Despite these limited successes, this is certainly no time to celebrate. The Ukraine crisis has not been resolved, and little has changed in the East, where irregular Russian forces remain, and where large-scale violence can break out at any time. The impact of the sanctions regime and Russia's economic turmoil could potentially destabilize Russia, and this could have dangerous consequences. It should be a clear priority to attempt to bring Moscow to the negotiating table and work toward a comprehensive resolution of the crisis. Much work needs to be done, and there is no guarantee that things couldn't get worse.
As part of any comprehensive solution, it should be made clear to all parties that Ukraine will not be offered or granted NATO membership. While Kiev may build deeper economic ties to the EU, the current crisis underscores the importance that Russian elites (not solely Putin) place on maintaining relations with Ukraine and some measure of influence over Russia's "near abroad." Russia has legitimate national interests, and the West should avoid exacerbating Russian fears by expanding NATO to Russia's borders.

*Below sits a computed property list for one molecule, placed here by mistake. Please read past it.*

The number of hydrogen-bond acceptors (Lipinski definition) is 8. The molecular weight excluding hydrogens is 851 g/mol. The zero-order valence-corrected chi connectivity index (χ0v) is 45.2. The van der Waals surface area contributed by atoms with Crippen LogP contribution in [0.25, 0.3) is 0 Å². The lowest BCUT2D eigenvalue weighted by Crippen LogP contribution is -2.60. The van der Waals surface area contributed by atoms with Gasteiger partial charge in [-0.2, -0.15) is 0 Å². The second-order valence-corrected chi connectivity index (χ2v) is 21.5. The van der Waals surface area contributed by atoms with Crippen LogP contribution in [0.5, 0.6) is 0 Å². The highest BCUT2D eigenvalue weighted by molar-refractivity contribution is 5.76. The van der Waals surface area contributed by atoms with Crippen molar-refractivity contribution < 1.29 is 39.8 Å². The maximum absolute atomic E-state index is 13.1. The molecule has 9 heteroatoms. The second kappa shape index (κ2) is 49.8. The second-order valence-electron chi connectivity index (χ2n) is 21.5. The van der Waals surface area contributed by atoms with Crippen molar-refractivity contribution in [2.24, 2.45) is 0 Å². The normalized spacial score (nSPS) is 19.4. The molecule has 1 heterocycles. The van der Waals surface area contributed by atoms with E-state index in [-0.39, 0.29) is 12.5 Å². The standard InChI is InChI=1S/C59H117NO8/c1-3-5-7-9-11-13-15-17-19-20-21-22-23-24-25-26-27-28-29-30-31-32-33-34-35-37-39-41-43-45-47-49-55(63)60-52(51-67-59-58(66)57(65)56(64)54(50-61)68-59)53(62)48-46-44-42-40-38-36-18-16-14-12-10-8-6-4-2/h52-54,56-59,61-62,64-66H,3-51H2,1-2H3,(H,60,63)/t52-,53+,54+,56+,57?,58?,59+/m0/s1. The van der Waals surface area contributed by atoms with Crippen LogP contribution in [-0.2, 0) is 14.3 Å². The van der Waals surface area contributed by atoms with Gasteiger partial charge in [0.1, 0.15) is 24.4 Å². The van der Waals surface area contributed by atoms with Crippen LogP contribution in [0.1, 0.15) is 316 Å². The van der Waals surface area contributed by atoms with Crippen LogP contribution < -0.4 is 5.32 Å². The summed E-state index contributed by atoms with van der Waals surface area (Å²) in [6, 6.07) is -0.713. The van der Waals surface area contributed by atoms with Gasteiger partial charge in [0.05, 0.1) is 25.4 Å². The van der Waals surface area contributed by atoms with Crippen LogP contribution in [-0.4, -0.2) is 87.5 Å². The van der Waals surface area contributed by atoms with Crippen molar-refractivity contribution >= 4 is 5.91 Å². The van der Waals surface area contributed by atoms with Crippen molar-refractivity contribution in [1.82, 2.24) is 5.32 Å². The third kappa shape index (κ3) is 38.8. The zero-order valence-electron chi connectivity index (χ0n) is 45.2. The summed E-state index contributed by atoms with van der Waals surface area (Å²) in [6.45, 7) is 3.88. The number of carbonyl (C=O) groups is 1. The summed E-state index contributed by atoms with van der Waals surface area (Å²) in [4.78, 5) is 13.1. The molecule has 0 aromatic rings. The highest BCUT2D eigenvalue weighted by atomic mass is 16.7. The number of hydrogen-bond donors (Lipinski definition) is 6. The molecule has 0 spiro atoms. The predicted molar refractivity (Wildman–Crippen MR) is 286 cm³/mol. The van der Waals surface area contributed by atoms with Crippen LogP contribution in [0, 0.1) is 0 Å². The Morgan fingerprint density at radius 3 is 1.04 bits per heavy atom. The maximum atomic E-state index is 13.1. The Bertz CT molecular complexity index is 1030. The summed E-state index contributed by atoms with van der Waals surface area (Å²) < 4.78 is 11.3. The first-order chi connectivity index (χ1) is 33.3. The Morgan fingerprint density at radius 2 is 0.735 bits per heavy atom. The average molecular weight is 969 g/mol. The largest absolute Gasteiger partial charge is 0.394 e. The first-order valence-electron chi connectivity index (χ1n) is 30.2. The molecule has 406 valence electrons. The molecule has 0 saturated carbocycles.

However, given the difficult and complex situation confronting the Obama administration in the aftermath of the Maidan revolution and Russia's moves against the new government in Kiev, U.S. policy has been largely effective. In embracing a gradual and multilateral approach focused on sanctions, Washington consolidated European support and successfully punished Moscow for its behavior by raising the costs. This has set the stage for a possible resolution to the crisis, but ultimately the decisions of Vladimir Putin will play a major role in determining the outcome.